The Haruba archaeological site near Modi’in is famous because it is mentioned in what is known as the Copper Scroll - the only one of the Dead Sea Scrolls that was engraved on copper instead of parchment. The ancient document is in fact a kind of puzzle relating to the whereabouts of the legendary treasures of the holy Temple in Jerusalem.
One night about two weeks ago, five suspected antiquities robbers were caught at Haruba. The treasures ostensibly hidden there in ancient days, as reported in the scroll, were not found in their possession. However, while they rummaged about, the robbers did uncover a nearby mikveh (ritual bath ) dating to the Second Temple period that was previously unknown to scholars.
Inspectors from the Israel Antiquities Authority first spotted six people digging in the antiquities site of Khirbat Regev, which is also not far from Modi’in, and using a metal-detector to find ancient coins. Afterward, the diggers - with the inspectors secretly following them - moved on to the Haruba site, where they hid in a cave. A scuffle ensued during which five would-be robbers were apprehended and a sixth got away.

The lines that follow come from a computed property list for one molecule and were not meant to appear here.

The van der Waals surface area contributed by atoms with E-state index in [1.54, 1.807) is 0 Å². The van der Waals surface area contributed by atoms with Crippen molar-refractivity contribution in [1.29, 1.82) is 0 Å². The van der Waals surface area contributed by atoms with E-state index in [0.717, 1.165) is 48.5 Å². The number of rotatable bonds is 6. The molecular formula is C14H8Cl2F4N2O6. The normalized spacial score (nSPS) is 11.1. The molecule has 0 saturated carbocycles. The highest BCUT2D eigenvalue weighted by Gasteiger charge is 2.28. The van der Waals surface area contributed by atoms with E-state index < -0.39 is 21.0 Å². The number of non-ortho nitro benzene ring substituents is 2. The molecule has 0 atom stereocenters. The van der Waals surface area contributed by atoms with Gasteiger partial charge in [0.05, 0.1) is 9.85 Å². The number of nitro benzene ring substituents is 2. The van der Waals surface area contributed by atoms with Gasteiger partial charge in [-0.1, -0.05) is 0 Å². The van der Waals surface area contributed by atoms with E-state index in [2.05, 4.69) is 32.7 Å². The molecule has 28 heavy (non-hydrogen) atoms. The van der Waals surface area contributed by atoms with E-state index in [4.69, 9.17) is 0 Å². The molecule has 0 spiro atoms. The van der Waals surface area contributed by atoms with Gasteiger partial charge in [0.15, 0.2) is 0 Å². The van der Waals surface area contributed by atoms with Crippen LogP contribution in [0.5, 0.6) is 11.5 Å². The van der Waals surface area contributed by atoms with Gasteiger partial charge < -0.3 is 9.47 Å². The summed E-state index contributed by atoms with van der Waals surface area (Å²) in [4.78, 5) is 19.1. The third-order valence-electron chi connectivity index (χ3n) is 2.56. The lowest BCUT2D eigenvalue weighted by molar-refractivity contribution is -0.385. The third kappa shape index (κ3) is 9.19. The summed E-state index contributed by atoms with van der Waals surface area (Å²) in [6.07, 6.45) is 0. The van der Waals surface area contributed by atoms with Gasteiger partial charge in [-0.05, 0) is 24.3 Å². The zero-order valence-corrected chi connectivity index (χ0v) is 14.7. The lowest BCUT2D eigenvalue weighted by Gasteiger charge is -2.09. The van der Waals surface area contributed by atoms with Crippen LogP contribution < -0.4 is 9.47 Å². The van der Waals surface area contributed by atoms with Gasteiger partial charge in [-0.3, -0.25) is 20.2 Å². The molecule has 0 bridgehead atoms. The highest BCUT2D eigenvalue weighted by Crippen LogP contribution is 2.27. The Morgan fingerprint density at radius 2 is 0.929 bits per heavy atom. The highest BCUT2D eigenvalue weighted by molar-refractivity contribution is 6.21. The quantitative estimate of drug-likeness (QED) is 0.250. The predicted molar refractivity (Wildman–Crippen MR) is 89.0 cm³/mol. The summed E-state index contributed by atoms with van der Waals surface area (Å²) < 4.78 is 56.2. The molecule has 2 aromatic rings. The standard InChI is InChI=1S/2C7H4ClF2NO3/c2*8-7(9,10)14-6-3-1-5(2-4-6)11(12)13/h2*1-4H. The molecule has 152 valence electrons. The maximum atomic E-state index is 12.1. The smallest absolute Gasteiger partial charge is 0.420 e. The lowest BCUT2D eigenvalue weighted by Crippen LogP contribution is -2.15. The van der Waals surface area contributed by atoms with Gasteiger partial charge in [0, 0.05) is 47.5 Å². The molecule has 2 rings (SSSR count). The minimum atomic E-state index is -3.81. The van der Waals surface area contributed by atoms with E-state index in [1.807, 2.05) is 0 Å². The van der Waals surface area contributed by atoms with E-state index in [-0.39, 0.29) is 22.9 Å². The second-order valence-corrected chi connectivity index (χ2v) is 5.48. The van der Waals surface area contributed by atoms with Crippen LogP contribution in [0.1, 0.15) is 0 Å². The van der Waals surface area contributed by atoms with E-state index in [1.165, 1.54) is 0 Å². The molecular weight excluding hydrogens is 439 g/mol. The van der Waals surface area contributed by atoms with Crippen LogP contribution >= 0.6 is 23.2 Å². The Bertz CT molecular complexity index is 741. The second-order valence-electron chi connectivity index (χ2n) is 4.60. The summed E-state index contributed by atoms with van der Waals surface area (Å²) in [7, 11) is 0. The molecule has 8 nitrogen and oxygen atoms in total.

The suspects are Palestinians from the village of Beit Ula in the Hebron region, men in their 30s, some of them known to the IAA because of previous offenses. IAA officials found that the suspects’ excavation caused damage to the sites they were attempting to loot.
“The discovery of the mikveh could have been an important contribution from a research standpoint, but its exposure by uncontrolled digging, involving destruction of archaeological strata in the process, led to a loss of information,” says Amir Ganor, director of the IAA’s robbery prevention division.
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This story "Looters Uncover Ancient Dead Sea Mikveh" was written by Haaretz.